Few long-term studies, however, have been performed in patients with congenital AS, and the data on which these recommendations are based are largely from case reports and series. In the Second Natural History Study of Congenital Heart Defects, SUD occurred in 25 of 462 patients with congenital AS followed for an average of more than 15 years; however, the majority of these patients had undergone surgical valvotomy (11). The true incidence and risk factors for SUD in patients treated with modern transcatheter techniques are unknown. There is little evidence that exercise increases the risk for SUD in patients with treated congenital AS, and such recommendations are at odds with the known beneficial effects of regular exercise in maintaining cardiovascular health (17). Highly divergent views among physicians at our institution about the appropriateness of exercise and competitive sports restriction in patients followed noninvasively with known congenital AS have thus resulted in significant practice variation. We sought to determine the incidence and risk factors for SUD in a large cohort of patients who underwent BAVP for congenital AS over a 24-year period and to determine if a beneficial effect of exercise restriction in preventing SUD could be demonstrated.
Patients with congenital valvular AS who underwent transcatheter BAVP at Children's Hospital Boston from December 1984 through January 2009 were ascertained from the computer database of the Department of Cardiology. Patients who were converted to a functionally univentricular circulation within 30 days of catheterization were excluded. Patients who underwent prior surgical or transcatheter aortic valve intervention before referral to our center were included, as were those with associated congenital cardiovascular anomalies; patent ductus arteriosus in newborns, patent foramen ovale, and atrial septal defects not treated surgically were not considered “associated cardiovascular anomalies.” Indications for catheterization and valve dilation were not standardized and may have varied according to patient age, clinical status, era, referring physician, and interventional cardiologist. General guidelines for intervention considered symptomatic status, AS gradient, ventricular function, and the presence and severity of associated anomalies. From 1985, BAVP was the preferred therapy for congenital AS at our center, and surgical aortic valvotomy would have been performed almost exclusively in patients with coexisting anomalies requiring open-heart surgery, or after unsuccessful balloon dilation. The technical details of BAVP have been described previously (2,3,5).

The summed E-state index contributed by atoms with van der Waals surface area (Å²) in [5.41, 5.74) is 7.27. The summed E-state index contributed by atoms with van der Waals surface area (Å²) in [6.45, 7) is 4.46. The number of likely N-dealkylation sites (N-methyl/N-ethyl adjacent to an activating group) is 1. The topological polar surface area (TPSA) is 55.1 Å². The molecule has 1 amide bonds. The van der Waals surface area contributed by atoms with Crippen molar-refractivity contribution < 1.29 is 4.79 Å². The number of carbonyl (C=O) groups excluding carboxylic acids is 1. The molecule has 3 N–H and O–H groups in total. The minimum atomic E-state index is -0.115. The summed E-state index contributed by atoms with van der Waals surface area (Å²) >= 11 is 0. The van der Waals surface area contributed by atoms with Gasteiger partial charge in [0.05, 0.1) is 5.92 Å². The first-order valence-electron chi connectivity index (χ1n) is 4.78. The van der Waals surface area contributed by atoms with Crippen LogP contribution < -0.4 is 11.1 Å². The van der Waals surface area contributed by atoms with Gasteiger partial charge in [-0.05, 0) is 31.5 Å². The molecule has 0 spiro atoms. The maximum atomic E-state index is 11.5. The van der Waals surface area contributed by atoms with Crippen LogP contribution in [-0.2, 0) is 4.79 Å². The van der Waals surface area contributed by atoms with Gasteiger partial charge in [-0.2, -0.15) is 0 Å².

Cross-sectional follow-up was obtained by June 2009. Patients not followed longitudinally at our center were contacted by mail and subsequent telephone call detailing the study. Exercise restriction status was considered relevant for patients ≥4 years of age at most recent follow-up and was ascertained by review of clinical records and/or verified by direct inquiry. Because of complex clinical variation in the nature and degree of restriction from exercise, we simplified our analysis by considering patients “restricted” if their cardiologist had placed any restrictions on exercise or competitive sports participation. Patients with histories of pulmonary hypertension, which was defined as mean pulmonary artery pressure ≥30 mm Hg at an age >30 days, were also excluded from the exercise restriction portion of the analysis, because this represents a known risk factor for sudden death and separate indication for exercise restriction. Most recent follow-up echocardiographic data were collected (before AVR if applicable), and maximal instantaneous AS gradient by Doppler was categorized according to the cutoffs recommended in the Bethesda guidelines: mild, <40 mm Hg; moderate, 40 to 70 mm Hg; and severe, >70 mm Hg (15).